The Court of Arbitration for Sport (CAS) delayed their ruling on whether the Irish selection of Claire Bergin, Aoife Hoey (and alternate brakewoman Leona Byrne) can represent Ireland in the competition, which commences on February 23; or whether they be replaced by an Australian representation; or whether they allow both teams a place in the finals. A decision was due at 8pm Irish time last night but was delayed for unknown reasons.
The controversial scenario arose after the Australian Olympic Committee instigated an appeal following their failure to secure a place in the competition. They claiming the International Bobsleigh Federation (FIBT) erred in not selecting a team from the Oceania region.
Earlier this year Hoey and Bergin captured the 20th and final spot in qualifying, outperforming their Australian counterparts in the process.
The Austrian team then withdrew from the Games and Ireland jumped to 19th in the rankings, with Japan offered the 20th spot as the top team in Asia.
This caused consternation as Australian officials argued their competitors, who met the Olympic’s minimum qualifying standard, should be offered a similar treatment to Japan as the top country in their region, Oceania.
They argued that the International Olympic Committee’s five-ring symbol represents all continents and that Oceania should have at least one spot in the competition.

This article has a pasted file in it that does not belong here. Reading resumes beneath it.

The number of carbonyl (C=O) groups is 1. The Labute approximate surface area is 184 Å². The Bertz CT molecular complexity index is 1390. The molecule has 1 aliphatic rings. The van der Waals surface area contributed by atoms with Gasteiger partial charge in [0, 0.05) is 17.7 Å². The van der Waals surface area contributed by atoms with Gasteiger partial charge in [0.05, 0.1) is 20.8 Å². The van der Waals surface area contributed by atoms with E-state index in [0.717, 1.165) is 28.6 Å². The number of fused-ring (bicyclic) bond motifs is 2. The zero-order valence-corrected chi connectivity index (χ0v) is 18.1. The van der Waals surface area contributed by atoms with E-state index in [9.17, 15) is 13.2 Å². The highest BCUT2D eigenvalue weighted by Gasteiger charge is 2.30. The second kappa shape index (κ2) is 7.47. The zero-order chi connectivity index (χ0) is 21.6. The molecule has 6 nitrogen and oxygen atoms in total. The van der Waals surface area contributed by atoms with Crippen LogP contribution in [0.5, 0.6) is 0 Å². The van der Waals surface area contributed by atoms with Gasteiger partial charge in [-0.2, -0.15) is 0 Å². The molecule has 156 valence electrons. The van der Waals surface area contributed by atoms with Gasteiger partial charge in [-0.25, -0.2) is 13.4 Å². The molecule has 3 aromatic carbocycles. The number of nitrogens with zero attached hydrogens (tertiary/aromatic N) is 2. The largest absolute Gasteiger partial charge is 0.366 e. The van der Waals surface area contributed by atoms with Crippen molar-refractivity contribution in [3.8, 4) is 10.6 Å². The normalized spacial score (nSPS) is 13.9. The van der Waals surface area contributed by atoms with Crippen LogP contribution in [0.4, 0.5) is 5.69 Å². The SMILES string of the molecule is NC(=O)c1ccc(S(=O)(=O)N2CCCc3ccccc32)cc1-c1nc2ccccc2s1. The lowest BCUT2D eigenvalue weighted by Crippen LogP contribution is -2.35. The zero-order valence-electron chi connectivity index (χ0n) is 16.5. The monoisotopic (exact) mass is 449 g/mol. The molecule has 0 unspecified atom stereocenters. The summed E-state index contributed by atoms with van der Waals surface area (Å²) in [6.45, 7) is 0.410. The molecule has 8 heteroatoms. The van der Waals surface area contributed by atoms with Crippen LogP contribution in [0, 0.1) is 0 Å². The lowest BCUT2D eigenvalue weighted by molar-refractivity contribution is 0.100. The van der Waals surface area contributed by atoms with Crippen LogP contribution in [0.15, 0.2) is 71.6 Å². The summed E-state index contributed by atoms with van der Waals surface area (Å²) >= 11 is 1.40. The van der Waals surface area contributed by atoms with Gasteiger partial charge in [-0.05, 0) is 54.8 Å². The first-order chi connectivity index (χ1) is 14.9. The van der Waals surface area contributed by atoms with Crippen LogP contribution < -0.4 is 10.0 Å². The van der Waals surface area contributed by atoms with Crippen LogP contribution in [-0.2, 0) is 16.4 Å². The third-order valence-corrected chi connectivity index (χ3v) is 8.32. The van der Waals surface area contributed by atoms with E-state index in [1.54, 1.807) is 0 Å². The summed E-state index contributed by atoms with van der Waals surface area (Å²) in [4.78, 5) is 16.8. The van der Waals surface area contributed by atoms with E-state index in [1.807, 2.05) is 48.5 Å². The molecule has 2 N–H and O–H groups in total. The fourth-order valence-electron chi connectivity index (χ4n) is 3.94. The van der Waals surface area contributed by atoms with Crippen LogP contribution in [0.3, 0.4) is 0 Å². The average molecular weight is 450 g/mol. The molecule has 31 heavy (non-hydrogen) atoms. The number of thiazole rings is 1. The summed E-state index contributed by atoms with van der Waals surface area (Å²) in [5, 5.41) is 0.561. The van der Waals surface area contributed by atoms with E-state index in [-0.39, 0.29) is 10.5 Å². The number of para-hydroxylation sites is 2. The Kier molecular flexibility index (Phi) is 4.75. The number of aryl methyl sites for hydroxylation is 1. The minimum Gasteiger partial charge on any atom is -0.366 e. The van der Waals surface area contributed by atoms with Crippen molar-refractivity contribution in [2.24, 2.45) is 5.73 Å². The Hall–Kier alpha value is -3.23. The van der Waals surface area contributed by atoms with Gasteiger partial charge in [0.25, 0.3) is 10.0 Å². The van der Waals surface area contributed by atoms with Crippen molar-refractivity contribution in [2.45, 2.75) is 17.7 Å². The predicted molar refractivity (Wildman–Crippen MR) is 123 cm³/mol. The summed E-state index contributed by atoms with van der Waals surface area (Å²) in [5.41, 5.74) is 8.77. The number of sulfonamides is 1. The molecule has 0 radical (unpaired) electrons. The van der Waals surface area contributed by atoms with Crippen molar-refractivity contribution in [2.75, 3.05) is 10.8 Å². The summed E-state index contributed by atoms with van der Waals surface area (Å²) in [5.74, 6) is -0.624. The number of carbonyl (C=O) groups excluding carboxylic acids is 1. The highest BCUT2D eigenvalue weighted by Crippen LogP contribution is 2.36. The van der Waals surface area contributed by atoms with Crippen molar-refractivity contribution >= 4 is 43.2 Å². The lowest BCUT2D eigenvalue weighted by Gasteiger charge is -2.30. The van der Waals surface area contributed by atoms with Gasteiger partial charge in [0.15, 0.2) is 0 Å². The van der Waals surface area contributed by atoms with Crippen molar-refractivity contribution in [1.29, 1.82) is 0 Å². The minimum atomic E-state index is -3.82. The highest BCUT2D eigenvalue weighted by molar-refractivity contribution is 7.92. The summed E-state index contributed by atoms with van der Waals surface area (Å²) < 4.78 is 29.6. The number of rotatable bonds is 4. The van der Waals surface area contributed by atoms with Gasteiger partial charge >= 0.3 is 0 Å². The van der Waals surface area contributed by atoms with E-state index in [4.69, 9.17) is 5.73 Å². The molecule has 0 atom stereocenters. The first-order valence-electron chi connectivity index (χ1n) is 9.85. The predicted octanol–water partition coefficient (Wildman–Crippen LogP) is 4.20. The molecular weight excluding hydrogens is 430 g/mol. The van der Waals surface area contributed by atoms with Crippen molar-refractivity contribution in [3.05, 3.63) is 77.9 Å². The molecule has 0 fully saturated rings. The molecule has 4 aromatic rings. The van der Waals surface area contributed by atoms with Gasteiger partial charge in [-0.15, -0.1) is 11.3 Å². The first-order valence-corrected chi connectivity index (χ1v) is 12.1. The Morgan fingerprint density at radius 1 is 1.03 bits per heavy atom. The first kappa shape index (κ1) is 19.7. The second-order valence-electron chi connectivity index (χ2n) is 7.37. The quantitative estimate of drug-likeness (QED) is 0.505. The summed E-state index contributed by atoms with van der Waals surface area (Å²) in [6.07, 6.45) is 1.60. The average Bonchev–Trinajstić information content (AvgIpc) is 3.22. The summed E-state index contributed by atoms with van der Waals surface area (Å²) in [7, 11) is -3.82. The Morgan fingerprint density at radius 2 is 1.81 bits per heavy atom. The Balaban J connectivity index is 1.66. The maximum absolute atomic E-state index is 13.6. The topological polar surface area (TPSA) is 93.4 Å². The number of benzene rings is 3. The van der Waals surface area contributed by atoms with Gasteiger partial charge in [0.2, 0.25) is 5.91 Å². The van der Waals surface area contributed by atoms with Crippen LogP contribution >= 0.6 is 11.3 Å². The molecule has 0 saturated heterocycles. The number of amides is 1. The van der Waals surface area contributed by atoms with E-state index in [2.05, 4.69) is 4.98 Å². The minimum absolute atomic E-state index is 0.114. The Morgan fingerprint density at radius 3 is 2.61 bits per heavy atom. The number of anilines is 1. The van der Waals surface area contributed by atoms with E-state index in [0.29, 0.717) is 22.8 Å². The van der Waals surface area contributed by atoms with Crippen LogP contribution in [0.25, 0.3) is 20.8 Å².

However the FIBT didn’t share that view and refused to grant them such a privilege.
All parties met with the CAS on Monday night, with the Irish delegation made up of Olympic Council of Ireland President Pat Hickey, Chef de Mission Siobhan Hoey and OCI legal representative Giles Kennedy.
The controversy cast a cloud over the flag-raising ceremony in the Olympic Village last night and Hickey admitted that it was a difficult time for all concerned in the Irish team.
The Australian bobsleigh athletes Astrid Loch-Wilkinson and Cecilia McIntosh attended the meeting on Monday night and admitted their hope both countries be allowed to compete.
“We think we got a fair hearing and hopefully the decision will go in our favour,” said Loch-Wilkinson.
“It’s been very nerve wracking but we’re quite confident. The argument that we support the most is that we’ll be added as an additional team rather than the Irish team being excluded.
“I made that clear both in my statement and in our (Australian) Olympic Committee’s statement. They are friends of ours and this is an awkward situation to be in,” said the Australian.
“We don’t in any way want to exclude them from the Games.”